We Need To Remove The Stigma That Surrounds Suicide

By : Jamie Roberts |


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Words cannot describe how it feels when you find out a friend has killed themselves, but seeing as you’re reading this article, I’m going to have to give it a go.

At first, you can’t comprehend it – nothing feels real and the shock numbs your senses. You just float around in a daze, then after a day or so it sinks in. The reality. They’re gone. You’re never going to see them again, hear that laugh, see that smile.

Then there’s the ‘what ifs’ and ‘could I have done mores’. You start to wonder why you didn’t notice something was wrong, racking your brain to work out if there were warning signs that you should have spotted. Unfortunately, a lot of the time, there are no red flags to warn that something is wrong.


We, as young men, find it incredibly difficult to talk about our feelings. Even now, as I write this, I’ve realised that I’m worried about what people will think when they read it, that people might judge me and view these words as weakness.

Reading this back over, all I can think is how ridiculous it is to think like this.

Not being able to open up to your closest friends and family about how you really feel is a terrible position to be in, but as the recent campaign by ‘Andy’s Man Club’ has shown, it’s worryingly common.

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“When you find out you’ve lost someone to suicide – I couldn’t compare it to any other feeling in the world”, Luke Ambler tells me. “I’ve had people die from cancer, from heart attacks. Close people, grandparents, friends. I physically can’t help someone with cancer, but with suicide all you constantly ask yourself is ‘why?’, and ‘could I have done something different?'”

Luke set up Andy’s Man Club two months ago in memory of his brother-in-law Andrew Roberts, who tragically died by suicide. The group meets in his hometown of Halifax every Monday as an outlet for men to talk about their feelings, to help prevent other families going through the pain of losing a loved one to suicide.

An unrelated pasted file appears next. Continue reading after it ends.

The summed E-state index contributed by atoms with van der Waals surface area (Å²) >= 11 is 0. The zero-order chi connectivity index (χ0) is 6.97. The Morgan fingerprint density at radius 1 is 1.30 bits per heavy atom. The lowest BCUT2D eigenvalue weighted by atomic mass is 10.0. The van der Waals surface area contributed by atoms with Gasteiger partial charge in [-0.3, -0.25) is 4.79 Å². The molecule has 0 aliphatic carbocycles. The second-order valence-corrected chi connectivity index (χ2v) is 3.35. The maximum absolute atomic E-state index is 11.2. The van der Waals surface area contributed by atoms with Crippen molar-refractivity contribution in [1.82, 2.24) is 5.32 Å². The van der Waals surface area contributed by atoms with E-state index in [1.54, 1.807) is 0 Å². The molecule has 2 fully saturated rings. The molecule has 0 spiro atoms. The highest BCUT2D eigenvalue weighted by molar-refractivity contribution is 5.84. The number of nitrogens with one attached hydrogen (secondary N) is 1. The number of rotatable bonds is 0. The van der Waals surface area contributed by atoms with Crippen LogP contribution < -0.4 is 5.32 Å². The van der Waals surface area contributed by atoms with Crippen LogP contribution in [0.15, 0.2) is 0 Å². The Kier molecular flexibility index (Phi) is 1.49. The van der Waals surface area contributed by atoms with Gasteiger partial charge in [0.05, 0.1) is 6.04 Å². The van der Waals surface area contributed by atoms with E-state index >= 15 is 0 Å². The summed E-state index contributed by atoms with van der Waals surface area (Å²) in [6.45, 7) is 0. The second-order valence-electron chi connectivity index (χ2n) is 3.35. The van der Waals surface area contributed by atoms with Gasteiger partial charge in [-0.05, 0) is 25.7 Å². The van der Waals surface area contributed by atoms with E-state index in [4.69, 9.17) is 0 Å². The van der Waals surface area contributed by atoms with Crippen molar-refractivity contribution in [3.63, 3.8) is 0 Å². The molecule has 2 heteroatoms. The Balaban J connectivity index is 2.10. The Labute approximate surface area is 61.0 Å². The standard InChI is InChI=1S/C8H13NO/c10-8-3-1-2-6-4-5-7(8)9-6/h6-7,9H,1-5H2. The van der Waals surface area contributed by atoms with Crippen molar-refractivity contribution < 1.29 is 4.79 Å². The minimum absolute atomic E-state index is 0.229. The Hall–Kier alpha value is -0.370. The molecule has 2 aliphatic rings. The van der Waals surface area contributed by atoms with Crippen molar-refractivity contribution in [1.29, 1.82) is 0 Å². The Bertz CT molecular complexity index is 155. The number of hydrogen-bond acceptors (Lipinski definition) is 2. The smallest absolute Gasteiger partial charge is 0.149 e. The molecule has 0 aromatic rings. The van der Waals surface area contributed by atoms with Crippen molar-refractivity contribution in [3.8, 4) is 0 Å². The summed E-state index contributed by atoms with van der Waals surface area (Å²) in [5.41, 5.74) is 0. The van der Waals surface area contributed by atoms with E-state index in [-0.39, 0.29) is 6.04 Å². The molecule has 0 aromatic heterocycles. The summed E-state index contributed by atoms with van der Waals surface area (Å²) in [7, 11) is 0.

And in the very short time the group has been going, it’s had a lot of success. Luke tells me that the group meetings have saved between four and six men already, by helping them to change their outlook on life completely.

Their viral #itsokaytotalk campaign has gone global, with celebrities from Carl Frampton to Ricky Gervais helping to spread the word by taking selfies with the okay sign, accompanying it with stats that really hit home with how widespread an issue it is.

Suicide is the biggest killer of young men in the UK – in 2014, 12 men killed themselves every day. That’s one man every two hours, or 4,623 a year.

That’s a massive statistic, and Luke thinks it comes down to our lack of awareness about mental health. “Growing up I struggled with my own personal issues,” Luke adds. “I’ve had family members with mental health problems that have affected us and I already knew the statistics around male suicide before Andy died.”

“Seeing the destruction left when Andy went – having to tell my six-year-old boy his uncle had died was probably the hardest thing I’ve ever had to do… We want to create a culture where it’s okay to talk, we want to completely change the social image of mental health. We’re in a society where one in four people have mental health problems so we need to change the stigma around that now.”

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The group are already making positive steps in that direction. Today (September 10) is World Suicide Prevention Day and Andy’s Man Club have had some big plans in the run up to it.